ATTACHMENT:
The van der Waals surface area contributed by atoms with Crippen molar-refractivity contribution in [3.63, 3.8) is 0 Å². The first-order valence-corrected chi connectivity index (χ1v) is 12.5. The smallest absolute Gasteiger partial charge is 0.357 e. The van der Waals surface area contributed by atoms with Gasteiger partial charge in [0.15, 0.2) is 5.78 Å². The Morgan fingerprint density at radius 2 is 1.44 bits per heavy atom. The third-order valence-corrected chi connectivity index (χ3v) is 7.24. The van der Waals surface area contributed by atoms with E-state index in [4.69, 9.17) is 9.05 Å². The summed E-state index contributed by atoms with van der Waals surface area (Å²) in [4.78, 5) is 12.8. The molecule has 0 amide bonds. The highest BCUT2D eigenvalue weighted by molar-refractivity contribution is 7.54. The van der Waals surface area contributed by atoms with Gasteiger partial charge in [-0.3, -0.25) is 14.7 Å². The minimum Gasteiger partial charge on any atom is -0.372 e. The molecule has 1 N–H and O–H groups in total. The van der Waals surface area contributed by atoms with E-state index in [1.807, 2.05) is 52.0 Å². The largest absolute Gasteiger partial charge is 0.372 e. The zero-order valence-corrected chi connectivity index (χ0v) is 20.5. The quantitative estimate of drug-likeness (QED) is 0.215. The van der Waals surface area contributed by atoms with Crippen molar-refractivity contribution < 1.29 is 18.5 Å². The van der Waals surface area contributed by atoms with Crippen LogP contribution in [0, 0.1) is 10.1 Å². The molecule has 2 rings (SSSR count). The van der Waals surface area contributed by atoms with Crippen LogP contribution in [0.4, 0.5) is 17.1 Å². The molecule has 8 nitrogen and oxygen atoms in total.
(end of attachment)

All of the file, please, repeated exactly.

The van der Waals surface area contributed by atoms with Crippen molar-refractivity contribution in [3.63, 3.8) is 0 Å². The first-order valence-corrected chi connectivity index (χ1v) is 12.5. The smallest absolute Gasteiger partial charge is 0.357 e. The van der Waals surface area contributed by atoms with Gasteiger partial charge in [0.15, 0.2) is 5.78 Å². The Morgan fingerprint density at radius 2 is 1.44 bits per heavy atom. The third-order valence-corrected chi connectivity index (χ3v) is 7.24. The van der Waals surface area contributed by atoms with E-state index in [4.69, 9.17) is 9.05 Å². The summed E-state index contributed by atoms with van der Waals surface area (Å²) in [4.78, 5) is 12.8. The molecule has 0 amide bonds. The highest BCUT2D eigenvalue weighted by molar-refractivity contribution is 7.54. The van der Waals surface area contributed by atoms with Gasteiger partial charge in [-0.3, -0.25) is 14.7 Å². The minimum Gasteiger partial charge on any atom is -0.372 e. The molecule has 1 N–H and O–H groups in total. The van der Waals surface area contributed by atoms with E-state index in [1.807, 2.05) is 52.0 Å². The largest absolute Gasteiger partial charge is 0.372 e. The zero-order valence-corrected chi connectivity index (χ0v) is 20.5. The quantitative estimate of drug-likeness (QED) is 0.215. The van der Waals surface area contributed by atoms with Crippen molar-refractivity contribution < 1.29 is 18.5 Å². The van der Waals surface area contributed by atoms with Crippen LogP contribution in [0, 0.1) is 10.1 Å². The molecule has 2 rings (SSSR count). The van der Waals surface area contributed by atoms with Crippen LogP contribution in [0.4, 0.5) is 17.1 Å². The molecule has 8 nitrogen and oxygen atoms in total.